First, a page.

I have met a lot of Indians in Nigeria and almost started a company with one. When they talk about Nigeria it's as if it's a different Nigeria than the one I live in. They talk of opportunities, a growing consumer market and all those things that make Nigeria look like heaven to an entrepreneur. The one who wanted us to start a company together was a mentor to me and kept telling me about how Nigeria is at the stage India was when the now big global Indian companies started. And that positioning is everything.
Growing up we were used to instant gratification. We loved to have results now. If we studied hard we wanted to see the result this term and not in the next term. We didn't like having to experience a bad situation before getting to our goal. At church and in our dreams, we wanted bad-experience free success. We loved to see the fruit of our sweat/labour immediately. And it's very normal. The trouble is that we didn't outgrow that mindset. Most of us can't imagine starting a business that won't turn a profit for the first five years. We would rather write a dozen certification exams and job prospect enhancing post-graduate degrees to get the immediate big pay we want than take a loss-prone route. We only position ourselves for instant gain.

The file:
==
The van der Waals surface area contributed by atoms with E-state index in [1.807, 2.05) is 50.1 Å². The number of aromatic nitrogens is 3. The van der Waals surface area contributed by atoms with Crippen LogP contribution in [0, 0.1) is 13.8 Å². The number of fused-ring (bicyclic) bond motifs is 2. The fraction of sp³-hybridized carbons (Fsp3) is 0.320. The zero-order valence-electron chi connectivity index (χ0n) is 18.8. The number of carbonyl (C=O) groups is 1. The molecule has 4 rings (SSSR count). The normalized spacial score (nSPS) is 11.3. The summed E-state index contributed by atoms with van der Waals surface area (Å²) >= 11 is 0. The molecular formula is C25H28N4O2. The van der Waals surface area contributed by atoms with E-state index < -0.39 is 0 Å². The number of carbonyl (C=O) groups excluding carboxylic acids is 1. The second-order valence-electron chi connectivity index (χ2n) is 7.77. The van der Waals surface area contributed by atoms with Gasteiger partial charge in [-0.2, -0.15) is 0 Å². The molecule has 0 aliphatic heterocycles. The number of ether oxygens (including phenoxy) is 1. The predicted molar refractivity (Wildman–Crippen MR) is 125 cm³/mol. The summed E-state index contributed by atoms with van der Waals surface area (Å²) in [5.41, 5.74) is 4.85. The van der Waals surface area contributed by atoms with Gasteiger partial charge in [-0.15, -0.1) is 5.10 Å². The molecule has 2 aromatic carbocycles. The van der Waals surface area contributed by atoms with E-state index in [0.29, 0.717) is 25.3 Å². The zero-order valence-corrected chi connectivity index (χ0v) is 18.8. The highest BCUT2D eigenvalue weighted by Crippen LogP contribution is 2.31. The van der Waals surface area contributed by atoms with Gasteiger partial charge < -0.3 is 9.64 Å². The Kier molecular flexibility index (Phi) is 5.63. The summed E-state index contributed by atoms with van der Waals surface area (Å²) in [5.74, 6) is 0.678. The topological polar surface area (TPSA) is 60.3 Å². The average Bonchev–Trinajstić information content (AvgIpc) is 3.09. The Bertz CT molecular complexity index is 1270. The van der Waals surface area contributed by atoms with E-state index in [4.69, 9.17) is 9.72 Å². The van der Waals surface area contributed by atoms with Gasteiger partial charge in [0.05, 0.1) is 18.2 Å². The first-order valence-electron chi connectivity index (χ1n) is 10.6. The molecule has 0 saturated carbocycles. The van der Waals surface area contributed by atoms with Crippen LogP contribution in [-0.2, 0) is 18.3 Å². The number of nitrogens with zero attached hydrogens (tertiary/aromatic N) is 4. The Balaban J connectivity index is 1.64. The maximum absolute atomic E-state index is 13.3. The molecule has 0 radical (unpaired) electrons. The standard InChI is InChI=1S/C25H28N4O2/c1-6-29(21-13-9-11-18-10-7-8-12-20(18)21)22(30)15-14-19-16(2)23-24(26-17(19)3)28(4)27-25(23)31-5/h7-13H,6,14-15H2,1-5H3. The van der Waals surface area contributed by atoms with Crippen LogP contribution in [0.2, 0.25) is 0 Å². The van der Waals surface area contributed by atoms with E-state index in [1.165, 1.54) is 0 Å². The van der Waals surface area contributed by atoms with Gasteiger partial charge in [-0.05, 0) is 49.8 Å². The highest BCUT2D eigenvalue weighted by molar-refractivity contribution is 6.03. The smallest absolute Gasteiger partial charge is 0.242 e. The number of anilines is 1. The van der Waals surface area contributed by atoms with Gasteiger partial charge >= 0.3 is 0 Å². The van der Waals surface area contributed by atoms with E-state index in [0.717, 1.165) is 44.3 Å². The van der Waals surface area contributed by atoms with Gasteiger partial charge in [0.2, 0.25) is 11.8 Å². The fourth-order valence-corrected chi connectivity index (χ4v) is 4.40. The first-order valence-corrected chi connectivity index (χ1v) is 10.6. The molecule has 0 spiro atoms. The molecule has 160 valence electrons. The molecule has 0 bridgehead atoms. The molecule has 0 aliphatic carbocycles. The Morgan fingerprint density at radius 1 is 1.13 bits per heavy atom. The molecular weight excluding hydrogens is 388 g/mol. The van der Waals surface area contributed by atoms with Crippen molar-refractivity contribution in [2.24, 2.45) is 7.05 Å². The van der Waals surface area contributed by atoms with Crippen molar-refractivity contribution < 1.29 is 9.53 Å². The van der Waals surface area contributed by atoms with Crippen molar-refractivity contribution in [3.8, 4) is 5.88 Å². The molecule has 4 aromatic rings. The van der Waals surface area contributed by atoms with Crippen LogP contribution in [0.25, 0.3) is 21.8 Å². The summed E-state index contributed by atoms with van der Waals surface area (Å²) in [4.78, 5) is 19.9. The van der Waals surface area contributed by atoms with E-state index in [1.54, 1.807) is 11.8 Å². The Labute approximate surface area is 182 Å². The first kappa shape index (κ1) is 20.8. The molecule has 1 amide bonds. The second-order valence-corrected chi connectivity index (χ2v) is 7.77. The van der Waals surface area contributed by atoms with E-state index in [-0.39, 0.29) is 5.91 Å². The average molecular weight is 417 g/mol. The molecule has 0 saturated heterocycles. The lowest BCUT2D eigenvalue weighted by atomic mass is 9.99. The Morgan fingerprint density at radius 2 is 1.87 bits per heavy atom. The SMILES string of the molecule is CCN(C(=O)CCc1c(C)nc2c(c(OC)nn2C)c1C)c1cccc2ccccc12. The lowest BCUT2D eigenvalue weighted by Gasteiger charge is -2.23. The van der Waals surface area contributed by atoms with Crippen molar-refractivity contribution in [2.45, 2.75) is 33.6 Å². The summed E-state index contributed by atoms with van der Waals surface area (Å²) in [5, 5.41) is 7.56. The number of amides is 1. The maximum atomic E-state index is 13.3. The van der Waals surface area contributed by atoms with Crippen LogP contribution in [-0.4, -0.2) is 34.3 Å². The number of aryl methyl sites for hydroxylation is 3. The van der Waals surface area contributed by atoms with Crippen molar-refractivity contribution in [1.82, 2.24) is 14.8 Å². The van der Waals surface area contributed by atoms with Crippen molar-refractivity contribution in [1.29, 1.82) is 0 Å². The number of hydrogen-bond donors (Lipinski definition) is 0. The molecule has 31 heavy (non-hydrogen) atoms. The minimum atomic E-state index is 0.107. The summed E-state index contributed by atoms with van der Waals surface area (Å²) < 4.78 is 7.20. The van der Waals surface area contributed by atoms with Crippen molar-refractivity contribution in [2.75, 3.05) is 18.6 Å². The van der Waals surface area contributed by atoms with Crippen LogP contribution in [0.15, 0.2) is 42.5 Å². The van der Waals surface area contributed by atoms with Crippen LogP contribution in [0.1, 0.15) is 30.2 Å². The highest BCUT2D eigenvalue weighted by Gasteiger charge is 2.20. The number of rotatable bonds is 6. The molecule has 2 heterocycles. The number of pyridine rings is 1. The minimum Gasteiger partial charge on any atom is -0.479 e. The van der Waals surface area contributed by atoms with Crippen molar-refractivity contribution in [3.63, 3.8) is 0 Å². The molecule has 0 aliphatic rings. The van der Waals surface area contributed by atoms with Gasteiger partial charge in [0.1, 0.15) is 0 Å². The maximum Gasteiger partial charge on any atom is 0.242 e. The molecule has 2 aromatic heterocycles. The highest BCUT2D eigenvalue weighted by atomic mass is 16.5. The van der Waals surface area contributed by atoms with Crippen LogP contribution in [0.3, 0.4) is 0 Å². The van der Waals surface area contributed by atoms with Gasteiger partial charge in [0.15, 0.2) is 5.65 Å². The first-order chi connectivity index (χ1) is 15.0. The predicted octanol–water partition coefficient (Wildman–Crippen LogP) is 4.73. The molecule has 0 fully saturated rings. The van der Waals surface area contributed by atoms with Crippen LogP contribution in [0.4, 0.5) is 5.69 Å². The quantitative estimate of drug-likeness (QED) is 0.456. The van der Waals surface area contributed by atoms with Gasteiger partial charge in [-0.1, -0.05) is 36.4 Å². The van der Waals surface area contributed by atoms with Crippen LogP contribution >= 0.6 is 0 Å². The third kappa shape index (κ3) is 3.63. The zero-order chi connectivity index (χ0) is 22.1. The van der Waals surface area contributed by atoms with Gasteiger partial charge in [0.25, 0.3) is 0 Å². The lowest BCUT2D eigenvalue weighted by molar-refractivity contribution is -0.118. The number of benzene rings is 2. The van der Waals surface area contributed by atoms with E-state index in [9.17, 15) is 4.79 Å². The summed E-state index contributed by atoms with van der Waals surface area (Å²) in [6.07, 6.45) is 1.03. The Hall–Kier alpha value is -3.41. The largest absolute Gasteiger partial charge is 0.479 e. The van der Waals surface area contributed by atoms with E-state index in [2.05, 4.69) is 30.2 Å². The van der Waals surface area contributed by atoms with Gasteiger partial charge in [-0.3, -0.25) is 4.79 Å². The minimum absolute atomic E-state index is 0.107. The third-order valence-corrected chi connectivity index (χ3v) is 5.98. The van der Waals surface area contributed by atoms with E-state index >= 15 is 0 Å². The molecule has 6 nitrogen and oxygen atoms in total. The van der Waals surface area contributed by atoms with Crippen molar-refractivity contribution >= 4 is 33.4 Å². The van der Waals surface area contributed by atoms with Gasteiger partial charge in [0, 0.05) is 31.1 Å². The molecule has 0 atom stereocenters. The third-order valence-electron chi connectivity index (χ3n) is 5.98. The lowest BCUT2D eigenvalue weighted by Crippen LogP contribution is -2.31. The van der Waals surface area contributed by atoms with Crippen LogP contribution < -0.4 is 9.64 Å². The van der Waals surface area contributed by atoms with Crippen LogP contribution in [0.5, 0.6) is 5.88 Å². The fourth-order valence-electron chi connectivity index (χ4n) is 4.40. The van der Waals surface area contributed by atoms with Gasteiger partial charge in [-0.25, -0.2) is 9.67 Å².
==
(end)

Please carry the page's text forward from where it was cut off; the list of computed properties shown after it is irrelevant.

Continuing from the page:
Most of our entrepreneurs are in the import-export business, buying and selling. Then when they make a lot of money, they go into the real estate and hotel business. Very few go into manufacturing anything on a big scale. They find the predictable returns of the real estate business more preferable. They love the instant profit of the buying and selling business. They leave the resource intensive and long term profitable manufacturing business to foreigners. We would rather sell our oil blocks to Shell and get instant profit than extract the oil ourselves and refine it and make petrochemicals because that is not instant enough. We don't believe in R&D. Most of our manufacturing companies that were flourishing in the 1980s are now dead. Because of no R&D they became dumber than their environment. And fell prey to everything from NEPA at home to better technology in China. They positioned themselves more as a buying and selling company than a manufacturing company. They bought raw materials and put the minimum value possible on top and then sell at a profit. They didn't innovate or even try to make a loss now improving their system of production and be more globally competitive with an eye on tomorrow. They positioned wrongly.
If we all keep positioning ourselves as consumers, as certifications freak, as instant profit makers and as un-innovative in the entrepreneurial world, then our successful companies will always be owned by foreigners.